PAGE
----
Moreover, Europe did not create Israel for the Jews: “Zionism predated the European presence in Palestine and took advantage of it, but its very staying power and longevity belie the claim that it was part of an imperial European plan to divide the Arab world” (pp. 58–59). This is evident in regard to both the British Mandate and the United Nations partition plan. “Whether British policy was pro-Zionist, anti-Zionist, or indifferent and at various points it was all of these it was never actively Zionist. At best, the British created convenient circumstances for the Zionists to operate in.
In any case, there was very little they were doing during the years of the British Mandate that the Palestinians couldn’t also have done, and if by its end the Jews were better poised to take control of their destiny, this was not the doing of the British, but the result of Zionist determination” (pp. 58–59). Likewise, if the U.N.’s 1947 partition plan “was Western civilization’s gesture of repentance for the Holocaust, it was quite stingy and not clearly viable; more than anything else, it simply acquiesced in what the Zionists had already created on their own in some sixty years of intense effort” (p. 88).
Another important contribution of Lozowick’s book is to refute the charge that Israel is a racist society based on ethnic cleansing or apartheid. First, Israel is an incredibly diverse, multicultural, multiethnic, multiracial democracy. It includes Jews with a wide range of backgrounds from all over the world; Arab citizens, who constitute roughly one-fifth of Israel’s population; and a growing number of citizens and permanent residents who are neither Jewish nor Arab.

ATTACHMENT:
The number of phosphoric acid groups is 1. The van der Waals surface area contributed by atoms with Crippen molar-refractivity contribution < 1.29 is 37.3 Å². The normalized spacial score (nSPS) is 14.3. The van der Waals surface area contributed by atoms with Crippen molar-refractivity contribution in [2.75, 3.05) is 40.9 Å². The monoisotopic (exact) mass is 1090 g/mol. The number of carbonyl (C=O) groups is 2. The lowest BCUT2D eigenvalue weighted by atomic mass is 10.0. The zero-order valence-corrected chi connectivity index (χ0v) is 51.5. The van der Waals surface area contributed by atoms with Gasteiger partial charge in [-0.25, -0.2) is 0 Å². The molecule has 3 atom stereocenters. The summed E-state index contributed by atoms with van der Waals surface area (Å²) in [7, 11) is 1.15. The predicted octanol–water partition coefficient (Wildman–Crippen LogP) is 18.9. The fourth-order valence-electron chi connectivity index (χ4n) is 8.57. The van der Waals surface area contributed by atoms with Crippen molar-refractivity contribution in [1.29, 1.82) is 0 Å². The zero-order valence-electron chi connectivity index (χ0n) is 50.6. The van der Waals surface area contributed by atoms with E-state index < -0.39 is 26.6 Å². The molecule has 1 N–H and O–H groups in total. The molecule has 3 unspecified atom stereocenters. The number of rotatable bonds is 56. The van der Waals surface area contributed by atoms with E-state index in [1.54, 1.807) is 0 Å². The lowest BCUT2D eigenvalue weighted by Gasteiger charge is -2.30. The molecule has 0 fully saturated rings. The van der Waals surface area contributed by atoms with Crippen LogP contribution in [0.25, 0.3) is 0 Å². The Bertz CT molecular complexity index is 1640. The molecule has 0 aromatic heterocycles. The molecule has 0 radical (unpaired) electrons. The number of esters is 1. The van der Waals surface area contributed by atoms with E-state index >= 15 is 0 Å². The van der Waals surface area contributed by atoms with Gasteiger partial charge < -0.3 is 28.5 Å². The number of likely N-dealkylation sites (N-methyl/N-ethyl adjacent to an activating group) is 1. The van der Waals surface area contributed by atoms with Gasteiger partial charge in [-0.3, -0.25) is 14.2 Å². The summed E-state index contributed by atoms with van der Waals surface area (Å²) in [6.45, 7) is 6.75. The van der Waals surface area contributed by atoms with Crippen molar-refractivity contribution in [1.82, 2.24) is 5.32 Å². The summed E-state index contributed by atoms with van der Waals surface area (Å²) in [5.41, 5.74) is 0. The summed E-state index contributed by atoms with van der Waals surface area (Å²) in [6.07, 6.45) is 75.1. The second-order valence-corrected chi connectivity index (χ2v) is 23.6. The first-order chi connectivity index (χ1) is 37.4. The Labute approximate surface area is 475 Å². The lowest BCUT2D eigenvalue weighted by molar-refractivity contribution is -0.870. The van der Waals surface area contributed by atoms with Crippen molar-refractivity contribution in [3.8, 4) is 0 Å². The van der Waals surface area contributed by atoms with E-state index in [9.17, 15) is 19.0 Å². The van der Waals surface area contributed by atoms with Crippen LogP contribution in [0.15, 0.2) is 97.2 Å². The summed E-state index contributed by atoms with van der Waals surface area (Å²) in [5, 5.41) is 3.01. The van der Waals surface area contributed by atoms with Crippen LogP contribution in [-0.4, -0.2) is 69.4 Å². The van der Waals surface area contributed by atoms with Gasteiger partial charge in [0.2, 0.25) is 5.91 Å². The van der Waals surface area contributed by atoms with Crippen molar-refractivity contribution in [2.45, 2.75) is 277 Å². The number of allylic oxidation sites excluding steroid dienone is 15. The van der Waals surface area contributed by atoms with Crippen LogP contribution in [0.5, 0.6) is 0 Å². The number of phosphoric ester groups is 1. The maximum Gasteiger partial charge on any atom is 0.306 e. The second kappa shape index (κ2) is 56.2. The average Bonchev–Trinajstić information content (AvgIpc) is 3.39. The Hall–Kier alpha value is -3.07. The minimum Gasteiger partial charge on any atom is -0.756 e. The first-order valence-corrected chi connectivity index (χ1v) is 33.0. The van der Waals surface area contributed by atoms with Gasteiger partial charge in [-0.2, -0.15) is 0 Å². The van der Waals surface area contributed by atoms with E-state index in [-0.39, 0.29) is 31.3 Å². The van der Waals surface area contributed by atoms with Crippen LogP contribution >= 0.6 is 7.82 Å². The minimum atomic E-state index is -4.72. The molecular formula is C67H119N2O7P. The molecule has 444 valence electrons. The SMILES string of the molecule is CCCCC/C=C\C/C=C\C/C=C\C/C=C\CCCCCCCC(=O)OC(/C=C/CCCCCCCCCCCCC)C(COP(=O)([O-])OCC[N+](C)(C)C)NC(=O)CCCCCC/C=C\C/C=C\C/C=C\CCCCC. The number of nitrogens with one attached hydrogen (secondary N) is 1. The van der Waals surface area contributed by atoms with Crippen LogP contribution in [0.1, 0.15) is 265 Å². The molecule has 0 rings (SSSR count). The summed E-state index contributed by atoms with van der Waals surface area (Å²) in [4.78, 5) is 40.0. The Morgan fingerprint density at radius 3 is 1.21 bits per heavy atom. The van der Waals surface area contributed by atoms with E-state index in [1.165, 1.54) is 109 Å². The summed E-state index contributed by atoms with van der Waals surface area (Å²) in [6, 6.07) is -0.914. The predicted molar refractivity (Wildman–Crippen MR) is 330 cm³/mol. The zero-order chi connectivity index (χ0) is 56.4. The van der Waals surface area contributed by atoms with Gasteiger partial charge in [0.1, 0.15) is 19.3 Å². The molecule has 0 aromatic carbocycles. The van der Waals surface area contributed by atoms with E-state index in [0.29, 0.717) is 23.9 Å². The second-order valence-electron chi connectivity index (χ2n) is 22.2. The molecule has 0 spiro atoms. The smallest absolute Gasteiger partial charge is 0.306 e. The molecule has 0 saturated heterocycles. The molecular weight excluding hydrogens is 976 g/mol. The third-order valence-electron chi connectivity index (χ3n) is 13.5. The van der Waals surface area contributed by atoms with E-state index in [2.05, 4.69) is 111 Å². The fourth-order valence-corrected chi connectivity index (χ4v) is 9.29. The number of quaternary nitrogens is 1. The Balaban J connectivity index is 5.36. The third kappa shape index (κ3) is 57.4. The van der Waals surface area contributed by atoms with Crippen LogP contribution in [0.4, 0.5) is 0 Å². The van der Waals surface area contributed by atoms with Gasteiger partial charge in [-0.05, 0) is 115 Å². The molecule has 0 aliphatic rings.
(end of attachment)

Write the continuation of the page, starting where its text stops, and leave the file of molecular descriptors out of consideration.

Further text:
This last group includes relatives of Jewish immigrants who are not themselves Jewish
and foreign workers who are raising families in Israel (p. 202). Second, there is no Jim
Crow or apartheid laws in Israel. Israel’s non-Jewish citizens enjoy full legal equality with Jews, including political rights: “Israel is a democracy, and everyone is equal before the law. .|.|. Israel’s Arabs vote and can be elected and are the only Arabs in the Middle
East who participate in fully democratic elections” (p. 204).
Lozowick acknowledges that despite their legal equality, Arab Israelis are disproportionately concentrated at the lower rungs of the country’s economic ladder, and he explores the reasons for this and possible remedies. However, if this kind of economic inequality is tantamount to apartheid, then Israel is far from alone. In nearly all developed societies, one finds ethnic or racial disparities in employment and income. Third, the situation of the Palestinians in the occupied territories differs from that of Arab Israelis because they are not Israeli citizens and therefore do not enjoy Israeli citizenship rights. Lozowick acknowledges that the occupation generated an “ever growing tension between being a democracy inside the 1967 lines and a non-democratic ruler beyond them” (p. 161), but he rightly insists that a military occupation is not the same thing as a legally codified system of racial segregation.
Finally, Lozowick provides an incisive analysis of the breakdown of the Oslo peace
process and the eruption of the Al-Aqsa intifada. As the memoirs of Dennis Ross, Bill